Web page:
I love my Dad. He has always been there for me.
When I was little, he carried me on his shoulders. And when I got married, he walked me down the aisle.
He dished up ice cream sundaes and banana splits in good times, and cried hidden tears in bad.
But now that he’s past 90…
He needs to understand that when you live 2000 miles away, an unclear phone message means something. And even the lack of a message means something.
Once my Dad phoned the house and left the ominous message: Hi, Honey, it’s your Dad, call me.
Well , since my Dad never phoned me, this being the usual task assigned to my Mother, who wouldn’t assumed the worst? And So my husband dashed over to the shul where I was teaching fifth grade Sunday School students about Jewish sages. He wrangled the Principal out of her office, and followed her down the hall to my classroom to inform us all that Dad had called and that I’d better come home.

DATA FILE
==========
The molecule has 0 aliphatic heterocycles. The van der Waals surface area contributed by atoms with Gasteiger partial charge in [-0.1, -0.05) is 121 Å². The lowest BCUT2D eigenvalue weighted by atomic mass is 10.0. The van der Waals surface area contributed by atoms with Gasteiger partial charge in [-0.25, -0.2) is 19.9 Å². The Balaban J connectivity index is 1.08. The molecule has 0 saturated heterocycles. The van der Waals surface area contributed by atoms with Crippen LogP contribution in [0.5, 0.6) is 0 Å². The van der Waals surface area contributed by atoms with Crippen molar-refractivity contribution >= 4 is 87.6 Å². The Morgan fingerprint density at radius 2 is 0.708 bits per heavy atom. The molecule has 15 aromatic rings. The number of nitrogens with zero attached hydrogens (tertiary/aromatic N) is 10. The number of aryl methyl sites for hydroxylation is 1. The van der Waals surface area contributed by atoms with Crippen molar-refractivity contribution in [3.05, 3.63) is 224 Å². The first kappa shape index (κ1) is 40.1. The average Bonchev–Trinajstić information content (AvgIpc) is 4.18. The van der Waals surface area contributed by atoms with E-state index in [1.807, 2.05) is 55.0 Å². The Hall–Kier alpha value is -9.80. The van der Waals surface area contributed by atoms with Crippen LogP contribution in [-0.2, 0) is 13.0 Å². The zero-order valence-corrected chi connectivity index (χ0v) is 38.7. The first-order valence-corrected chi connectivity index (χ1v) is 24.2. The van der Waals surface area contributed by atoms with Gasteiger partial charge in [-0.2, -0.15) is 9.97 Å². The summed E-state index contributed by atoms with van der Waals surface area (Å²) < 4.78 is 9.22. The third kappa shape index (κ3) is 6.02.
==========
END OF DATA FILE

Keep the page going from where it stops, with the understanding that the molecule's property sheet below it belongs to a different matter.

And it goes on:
Shaking and tearful, I called him. Dad, is everything all right? Is Mom okay?
Of course, he said casually, What’s your zip code? Uncle George wants to send you something.
And it happened again just tonight. The phone rang, and before I recognized the number, all was quiet.
I called back as quickly as human fingers can push those stupid buttons, and left a message: Sorry I missed your call, Dad. Please call me back.
Time went by. Dad didn’t call.
Finally, as dinner was about to be served here in the NW, I tried again.
I got your call, is everything all right, Dad? I asked him when he ansered.
Oh, I dialed the wrong number, he said casually. Once again, my heart was racing for nothing.
What can I do? Short of scolding him like a toddler for scaring me half to death? Warning him that if he calls unnecessarily I am liable to panic…?
So I simply say once more: It’s great to hear your voice, Dad.
Who cares if my dinner is cold, if my heart is pounding frantically in my chest. My Dad is on the other end of the phone, still talking to me, still signing off with I love you, too.
But hey Kids, if I make it to 90…!